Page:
New Zealand’s police commissioner insists covert agents were left with no choice but to kill the Auckland supermarket terrorist.
A day on from Friday’s shock attack, more detail is filtering in about the stabbing, which left seven people injured and six in hospital.
Three are still fighting for their lives in hospital in critical condition.
Two are stable and two more are recuperating at home.
The perpetrator was a 32-year-old Sri Lankan national who is likely to be named tomorrow should Jacinda Ardern’s government prevail with an application to strike down a court-ordered suppression order.
The man moved to NZ to study in 2011, became known to police in 2016, and spent three years in jail prior to his release in July.
Police planned for his release, setting up round-the-clock surveillance which involved up to 30 officers at a time.
Despite the monitoring operation, he caught officers unaware by striking on Friday.
“There was nothing unusual about the subject’s routine as he travelled by train to the supermarket to Lynmall,” Police Commissioner Andrew Coster said.
“He was shopping normally for about 10 minutes before the attack started.”
Mr Coster said police were constructing a portrait of the attack using supermarket CCTV footage.
They now know seven people were injured, not six, and the attack started earlier than first thought.
Mr Coster said a seventh person was injured beyond the six who were hospitalised with injuries.
“That person missed being stabbed but did suffer an injury from the knife and managed to get out the way,” he said.
“He self-treated at home and we discovered him overnight.”
While one eyewitness account suggested the terrorist wielded a knife as big “as a mini-sword”, Mr Coster said evidence didn’ support the idea he brought a weapon into the the New Lynn shopping centre.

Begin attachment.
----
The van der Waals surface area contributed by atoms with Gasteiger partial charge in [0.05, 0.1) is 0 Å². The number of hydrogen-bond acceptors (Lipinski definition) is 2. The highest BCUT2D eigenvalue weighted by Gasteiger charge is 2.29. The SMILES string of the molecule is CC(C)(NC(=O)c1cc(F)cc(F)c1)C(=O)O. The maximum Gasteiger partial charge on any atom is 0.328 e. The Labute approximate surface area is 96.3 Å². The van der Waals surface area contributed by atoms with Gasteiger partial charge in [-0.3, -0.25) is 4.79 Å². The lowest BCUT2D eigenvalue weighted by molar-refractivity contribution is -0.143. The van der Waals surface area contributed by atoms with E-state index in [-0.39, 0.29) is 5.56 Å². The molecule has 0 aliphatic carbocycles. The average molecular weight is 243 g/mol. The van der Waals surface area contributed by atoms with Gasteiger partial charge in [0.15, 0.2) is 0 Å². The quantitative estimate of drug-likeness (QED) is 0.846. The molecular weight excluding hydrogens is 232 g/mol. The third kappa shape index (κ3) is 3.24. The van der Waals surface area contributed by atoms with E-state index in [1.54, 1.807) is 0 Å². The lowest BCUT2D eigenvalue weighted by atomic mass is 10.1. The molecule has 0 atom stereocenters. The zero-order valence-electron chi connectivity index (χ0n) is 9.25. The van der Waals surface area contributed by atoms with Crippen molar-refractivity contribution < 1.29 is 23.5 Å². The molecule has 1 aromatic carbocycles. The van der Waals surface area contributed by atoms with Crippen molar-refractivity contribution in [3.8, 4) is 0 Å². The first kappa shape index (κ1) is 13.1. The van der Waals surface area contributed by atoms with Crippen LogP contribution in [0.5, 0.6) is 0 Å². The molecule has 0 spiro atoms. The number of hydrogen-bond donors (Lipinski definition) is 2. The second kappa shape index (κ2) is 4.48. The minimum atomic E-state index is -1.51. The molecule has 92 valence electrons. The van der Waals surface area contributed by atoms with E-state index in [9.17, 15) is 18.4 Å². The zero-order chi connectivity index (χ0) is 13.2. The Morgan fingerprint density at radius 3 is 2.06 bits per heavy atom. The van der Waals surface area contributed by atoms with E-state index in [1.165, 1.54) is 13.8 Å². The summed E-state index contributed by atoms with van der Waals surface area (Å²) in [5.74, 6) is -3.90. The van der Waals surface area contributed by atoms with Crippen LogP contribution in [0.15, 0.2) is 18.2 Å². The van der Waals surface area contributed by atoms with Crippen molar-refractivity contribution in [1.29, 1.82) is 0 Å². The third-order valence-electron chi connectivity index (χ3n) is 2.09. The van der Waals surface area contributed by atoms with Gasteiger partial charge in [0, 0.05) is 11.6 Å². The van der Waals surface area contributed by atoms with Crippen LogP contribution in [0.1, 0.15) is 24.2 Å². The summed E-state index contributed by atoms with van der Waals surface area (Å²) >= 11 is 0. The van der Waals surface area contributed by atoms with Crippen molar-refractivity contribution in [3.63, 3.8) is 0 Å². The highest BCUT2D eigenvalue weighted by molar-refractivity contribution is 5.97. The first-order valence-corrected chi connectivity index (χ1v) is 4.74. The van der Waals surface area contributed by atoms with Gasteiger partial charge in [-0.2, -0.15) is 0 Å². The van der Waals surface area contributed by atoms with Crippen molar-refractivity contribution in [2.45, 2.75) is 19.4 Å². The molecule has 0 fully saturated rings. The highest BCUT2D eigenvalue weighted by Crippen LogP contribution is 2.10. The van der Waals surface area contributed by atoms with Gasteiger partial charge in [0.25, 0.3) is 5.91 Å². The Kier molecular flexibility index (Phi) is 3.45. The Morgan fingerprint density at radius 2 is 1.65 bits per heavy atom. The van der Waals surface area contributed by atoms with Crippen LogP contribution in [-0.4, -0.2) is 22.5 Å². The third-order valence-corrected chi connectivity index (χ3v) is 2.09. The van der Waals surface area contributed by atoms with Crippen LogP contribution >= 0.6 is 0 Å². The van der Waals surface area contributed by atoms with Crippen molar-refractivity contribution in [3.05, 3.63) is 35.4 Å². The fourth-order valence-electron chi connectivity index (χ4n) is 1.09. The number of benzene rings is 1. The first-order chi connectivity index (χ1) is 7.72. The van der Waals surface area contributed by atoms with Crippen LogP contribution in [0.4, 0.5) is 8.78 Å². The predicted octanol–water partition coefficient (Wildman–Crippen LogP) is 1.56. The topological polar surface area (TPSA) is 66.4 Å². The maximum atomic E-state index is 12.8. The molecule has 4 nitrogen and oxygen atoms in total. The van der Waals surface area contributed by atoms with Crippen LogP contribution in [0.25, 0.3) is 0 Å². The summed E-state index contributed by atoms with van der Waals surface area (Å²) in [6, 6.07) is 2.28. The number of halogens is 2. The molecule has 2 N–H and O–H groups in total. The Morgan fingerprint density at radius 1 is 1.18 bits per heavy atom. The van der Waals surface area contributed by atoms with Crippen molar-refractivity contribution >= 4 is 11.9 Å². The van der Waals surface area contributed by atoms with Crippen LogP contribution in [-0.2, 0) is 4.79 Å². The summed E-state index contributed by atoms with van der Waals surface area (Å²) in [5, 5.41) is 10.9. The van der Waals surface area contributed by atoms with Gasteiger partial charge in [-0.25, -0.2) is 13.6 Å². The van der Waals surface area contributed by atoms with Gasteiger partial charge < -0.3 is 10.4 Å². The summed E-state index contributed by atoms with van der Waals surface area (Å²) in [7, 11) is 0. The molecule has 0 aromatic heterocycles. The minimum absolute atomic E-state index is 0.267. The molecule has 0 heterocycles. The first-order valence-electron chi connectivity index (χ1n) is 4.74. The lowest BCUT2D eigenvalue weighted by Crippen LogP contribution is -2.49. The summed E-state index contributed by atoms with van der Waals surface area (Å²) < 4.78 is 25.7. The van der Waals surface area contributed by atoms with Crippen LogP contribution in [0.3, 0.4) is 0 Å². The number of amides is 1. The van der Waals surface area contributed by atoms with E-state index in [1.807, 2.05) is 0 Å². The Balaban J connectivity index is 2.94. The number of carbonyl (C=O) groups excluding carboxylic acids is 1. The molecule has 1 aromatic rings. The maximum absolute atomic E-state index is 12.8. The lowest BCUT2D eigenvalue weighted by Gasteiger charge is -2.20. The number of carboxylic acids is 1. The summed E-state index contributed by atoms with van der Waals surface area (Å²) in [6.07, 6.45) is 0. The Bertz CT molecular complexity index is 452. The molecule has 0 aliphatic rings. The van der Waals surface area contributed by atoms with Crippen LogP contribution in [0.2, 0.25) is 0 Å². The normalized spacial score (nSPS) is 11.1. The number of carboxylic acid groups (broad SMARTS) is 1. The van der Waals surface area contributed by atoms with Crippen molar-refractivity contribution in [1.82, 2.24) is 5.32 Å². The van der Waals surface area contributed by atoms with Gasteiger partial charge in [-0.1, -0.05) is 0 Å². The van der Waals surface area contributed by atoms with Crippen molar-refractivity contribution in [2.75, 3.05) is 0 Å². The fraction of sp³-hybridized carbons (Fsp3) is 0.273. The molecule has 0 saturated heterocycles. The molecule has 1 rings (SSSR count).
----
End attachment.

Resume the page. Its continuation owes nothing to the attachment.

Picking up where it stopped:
“CCTV shows him removing a kitchen knife from the shelves in the store and a knife fitting that description was found close to him after he was shot,” he said.
On Friday, Mr Coster said officers intervened within one minute of the attack.
On Saturday, he corrected himself, saying officers stationed outside the supermarket learned of the attack around 60 to 90 seconds after it began.
They intervened within one minute of hearing shouts and seeing people running – meaning the attack lasted two and a half minutes.
When officers found the terrorist, Mr Coster was adamant they needed to use lethal force.
“Absolutely. Without a doubt,” he said.
“This man had attempted to kill at least six people and was advancing on them at pace with a knife. We don’t execute. What we do is we remove the threat.”
Mr Coster said “some of (the terrorist’s) actions … suggested that he was planning for the future”.
As the terrorist was killed, there is no chance of revealing whether he planned the attack or something more horrific in future.
“There are two options here. One is that he planned it and that he was very clever in the way he planned it to make it look like normal, or that it was opportunistic and something that he did a short notice,” Mr Coster said.
“We will probably never know the answer to that. We do know he was surveillance-conscious and we have been watching him carefully knowing that that he operates in that way.”
Even if the attacker was alive, there would have been little likelihood of him revealing his motives or intentions.
He had refused previous psychological analysis and was highly uncooperative with authorities.